The hostage situation began as a man – identified later as Man Haron Monis – took several people hostage at a Lindt Chocolate café and unfurled a black flag in the window. Even without the addition of the flag, the attack was guaranteed to cause a scene, for it happened right across the street from a media source Channel 7 (and not far from the US consulate). As the hostage situation, dubbed a “siege,” unfolded, the flag drew the attention of many analysts across the planet as they tried to figure just what was going on.
Given the media frenzy over the Islamic State thanks to its conquests in Iraq and Syria and online propaganda assault, the flag in the window immediately became synonymous with the Islamic State during the start of the café siege. The link was being drawn between this attack and an alleged Islamic State beheading plot that was foiled in September. With Australia’s inclusion in the anti-Islamic State campaign in Iraq, it is not unfeasible to suspect that the Islamic State would try to attack Australia (and the other participants) in retribution. And there was the flag to prove it.
The only issue is, the flag, known as the Black Standard or the Black Flag of Jihad (or various other names), is not unique to the Islamic State. Many other extremist militias make use of the flag in some iteration and this is a key fact that is eluding many. Mischaracterization of the flag is abound all over the Internet (here’s one such source, with the original article updated to include the Sydney siege), showing a real problem with fighting the Islamic State: most in the mainstream don’t know anything about it or how it differs from, say, al Qaeda in the Arabian Peninsula – which happens to use the same flag as the Islamic State despite there being no ties between the two beyond statements of support. This plays right into the Islamic State’s hands, for it can gain propaganda bonuses for attacks it does not orchestrate or otherwise play a role in, beyond messages of encouragement.
Certainly, as investigations continue into the hostage situation, it may become clear that Monis is a sympathizer with the Islamic State. He swore allegiance to the “Caliph of the Muslims” on his website. Australian Prime Minister Tony Abbot hinted at such by stating that “[Monis] sought to cloak his actions with the symbolism of the ISIL death cult” -- ISIL being another name for the Islamic State. But there is a clear distinction here: the “damaged and unstable” man was inspired by extremism, not an active member of a group. Rather than a plan masterminded by a foreign organization, the Sydney siege appears to the work of a madman using the label of a foreign organization to gain attention. And he got precisely the attention he was looking for, which means it will be even easier for copycats, acting on encouragement from foreign terror organizations, to replicate Monis’ attack.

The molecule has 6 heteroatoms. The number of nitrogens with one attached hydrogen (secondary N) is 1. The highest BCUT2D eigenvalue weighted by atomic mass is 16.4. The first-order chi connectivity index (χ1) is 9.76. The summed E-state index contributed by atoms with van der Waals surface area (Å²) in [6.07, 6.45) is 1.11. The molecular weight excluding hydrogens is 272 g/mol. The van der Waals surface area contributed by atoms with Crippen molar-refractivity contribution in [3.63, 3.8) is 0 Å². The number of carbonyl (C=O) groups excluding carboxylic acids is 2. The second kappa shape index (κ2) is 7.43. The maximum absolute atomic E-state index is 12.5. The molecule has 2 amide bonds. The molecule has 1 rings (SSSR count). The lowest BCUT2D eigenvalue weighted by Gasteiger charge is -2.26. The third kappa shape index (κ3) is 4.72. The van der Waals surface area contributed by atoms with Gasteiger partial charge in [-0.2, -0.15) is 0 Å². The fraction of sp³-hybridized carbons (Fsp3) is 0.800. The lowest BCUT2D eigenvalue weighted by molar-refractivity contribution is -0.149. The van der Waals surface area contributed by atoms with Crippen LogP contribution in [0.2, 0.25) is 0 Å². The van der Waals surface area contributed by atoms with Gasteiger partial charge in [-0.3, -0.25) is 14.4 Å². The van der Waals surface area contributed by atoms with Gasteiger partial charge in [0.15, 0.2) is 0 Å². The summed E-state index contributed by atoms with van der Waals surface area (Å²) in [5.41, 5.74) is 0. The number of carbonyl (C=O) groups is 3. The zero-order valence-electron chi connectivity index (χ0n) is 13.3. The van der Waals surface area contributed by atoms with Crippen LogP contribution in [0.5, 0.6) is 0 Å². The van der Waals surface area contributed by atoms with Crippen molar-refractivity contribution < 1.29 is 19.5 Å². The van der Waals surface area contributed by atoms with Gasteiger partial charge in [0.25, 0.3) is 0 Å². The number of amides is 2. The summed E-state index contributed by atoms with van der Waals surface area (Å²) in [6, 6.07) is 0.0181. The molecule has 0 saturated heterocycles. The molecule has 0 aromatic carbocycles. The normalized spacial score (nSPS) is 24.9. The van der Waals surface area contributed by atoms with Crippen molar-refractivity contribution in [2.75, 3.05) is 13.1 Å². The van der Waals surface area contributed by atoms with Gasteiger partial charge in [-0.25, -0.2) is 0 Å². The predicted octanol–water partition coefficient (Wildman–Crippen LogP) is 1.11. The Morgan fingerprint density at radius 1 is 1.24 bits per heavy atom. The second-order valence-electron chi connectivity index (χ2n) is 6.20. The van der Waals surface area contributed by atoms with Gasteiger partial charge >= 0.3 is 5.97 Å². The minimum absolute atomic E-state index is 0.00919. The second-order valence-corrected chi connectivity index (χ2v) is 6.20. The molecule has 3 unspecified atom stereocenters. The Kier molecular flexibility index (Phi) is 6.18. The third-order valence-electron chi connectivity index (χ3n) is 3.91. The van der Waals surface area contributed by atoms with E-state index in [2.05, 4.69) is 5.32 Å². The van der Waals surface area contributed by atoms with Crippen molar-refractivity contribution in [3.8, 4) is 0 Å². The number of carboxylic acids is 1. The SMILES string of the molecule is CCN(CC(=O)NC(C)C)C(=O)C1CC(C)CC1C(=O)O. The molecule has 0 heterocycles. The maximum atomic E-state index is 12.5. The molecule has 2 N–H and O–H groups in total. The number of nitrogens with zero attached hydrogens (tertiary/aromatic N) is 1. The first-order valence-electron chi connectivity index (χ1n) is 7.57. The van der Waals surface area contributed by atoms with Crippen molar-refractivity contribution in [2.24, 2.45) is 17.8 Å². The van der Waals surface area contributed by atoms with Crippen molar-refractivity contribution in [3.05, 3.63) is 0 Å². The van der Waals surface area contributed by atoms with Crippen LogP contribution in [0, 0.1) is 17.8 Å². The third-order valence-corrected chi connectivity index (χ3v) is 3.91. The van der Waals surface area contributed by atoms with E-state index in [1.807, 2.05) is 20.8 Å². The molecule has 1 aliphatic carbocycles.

The above are the important details revealed by the siege. But the uncomfortable facts about it are the apparent warnings sent by Iran to Australia regarding Monis. He had fled Iran and became a refugee in Australia in the 1990s; Iran requested his extradition in 2000. Even with that request rejected – due to the fact that the two countries do not have any extradition agreements – Iran says it repeatedly sent warnings to the Australian government that the man was dangerous.Though Monis had run-ins with the law in the lead-up to the attack in Sydney, these warnings, according to Iran, were ignored.
Iran’s warnings throughout the years were likely discounted for the fact that Iran itself has been shunned by many as a rogue state for its support of terror groups like Hezbollah and its nuclear weapons program. But the fact that it provided these warnings at all shows an uncomfortable truth: Iran can be a source of help to combat extremism, be it organized groups or lone wolves.
That last sentence should not be read too far. Iran likes to stylize itself as being more serious about fighting terrorism than the United States with programs like the “World Against Violence and Extremism", even though it has continually provided arms to Hezbollah and Hamas while aiding Shia death squads in Iraq that are often at least as brutal as the Islamic State. But it can, at times, be useful in fighting the types of extremist groups the West is after as well, namely the Islamic State. The United States has signaled that, despite tacit agreements, no overt cooperation with Iran is happening against the Islamic State. Iran is of the same opinion. Whatever the truthfulness of such assertions, back-channel information sharing, at the very least, may prove helpful in fighting the Islamic State. This is an unpopular opinion, but, assuming the United States played it right, such a component to the anti-Islamic State strategy would never have to be public. And the best part is, with no nuclear deal yet and low oil prices pressuring Iran, the country may be more likely than before to be of assistance if it felt doing so may strengthen its case with respect to the nuclear negotiations.